Here's a mark I just love:
That's Ruffian, if you can't see it. Love the name, love the color.
Finally, here's a product whose marketers appear to have given up on the naming process:
Even the Birchbox insert is stumped; they call the product "This Is a Sea Salt Spray." It's marketed by the Davines Group of Parma, Italy. You see the legend "More Inside" on the bottle? Well, it appears that's the product line name, so other products in the line bear monikers of, for example, "This Is a Volume Boosting Mousse," "This Is a Medium Hold Modeling Gel," and the finalist in the Gertrude Stein competition, "This Is an Oil Non Oil."
The Davines website clearly outlines their focus on sustainable beauty, which is laudable. More head-scratching than laudable, however, is the inclusion of Ayn Rand in their sidebar of "Things That Inspire." Also head-scratching is their claim to have created the "Davines" name from the names of their children, Davide and Stefania. I can't quite make that add up, certainly not in any way that gives poor Stefania equal time!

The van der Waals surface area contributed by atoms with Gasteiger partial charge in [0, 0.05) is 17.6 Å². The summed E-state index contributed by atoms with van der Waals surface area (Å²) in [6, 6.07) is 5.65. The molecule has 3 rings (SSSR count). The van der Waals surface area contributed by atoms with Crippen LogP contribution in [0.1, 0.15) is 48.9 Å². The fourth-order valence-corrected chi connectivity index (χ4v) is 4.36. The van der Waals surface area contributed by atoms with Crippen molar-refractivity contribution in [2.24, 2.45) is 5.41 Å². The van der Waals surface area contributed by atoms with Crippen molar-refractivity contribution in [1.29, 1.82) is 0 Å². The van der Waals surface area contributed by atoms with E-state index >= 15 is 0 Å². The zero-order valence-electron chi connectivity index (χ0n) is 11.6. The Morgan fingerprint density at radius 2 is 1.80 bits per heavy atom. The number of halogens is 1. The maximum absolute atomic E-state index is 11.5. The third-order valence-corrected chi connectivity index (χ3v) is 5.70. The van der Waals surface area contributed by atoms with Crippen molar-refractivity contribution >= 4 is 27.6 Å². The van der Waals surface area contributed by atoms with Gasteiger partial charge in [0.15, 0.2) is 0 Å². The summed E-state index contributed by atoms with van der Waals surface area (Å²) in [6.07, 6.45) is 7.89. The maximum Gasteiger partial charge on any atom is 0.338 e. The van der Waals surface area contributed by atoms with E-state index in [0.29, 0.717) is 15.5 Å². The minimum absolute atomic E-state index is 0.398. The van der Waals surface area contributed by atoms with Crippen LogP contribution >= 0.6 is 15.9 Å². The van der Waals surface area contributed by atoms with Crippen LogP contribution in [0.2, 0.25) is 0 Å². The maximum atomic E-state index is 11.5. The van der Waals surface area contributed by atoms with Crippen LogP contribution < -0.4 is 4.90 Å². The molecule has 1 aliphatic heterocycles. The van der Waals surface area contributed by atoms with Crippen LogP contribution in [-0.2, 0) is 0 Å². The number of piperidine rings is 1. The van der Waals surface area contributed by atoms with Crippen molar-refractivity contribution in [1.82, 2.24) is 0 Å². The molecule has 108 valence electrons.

In any event, Daughter #2 advises me that salt spray is great for curly hair and is pleased to take this off my hands.
Don't even ask. Back to school and the Jewish holidays make for exhaustion. So without further ado, here's last month's new product names:
Those of you paying attention at home may recall that the last Birchbox haul also contained a product with "one" in the name. As Nancy says, "numeral-based names are inherently risky: numbers are a code, and not everyone has the patience for deciphering." My view is a twist on Nancy's: I don't mind deciphering if there's a story behind the number. But if all your branding discussions and experts have led you to the exciting choice of "one" or "1"? I don't need to decipher that you're probably lazy.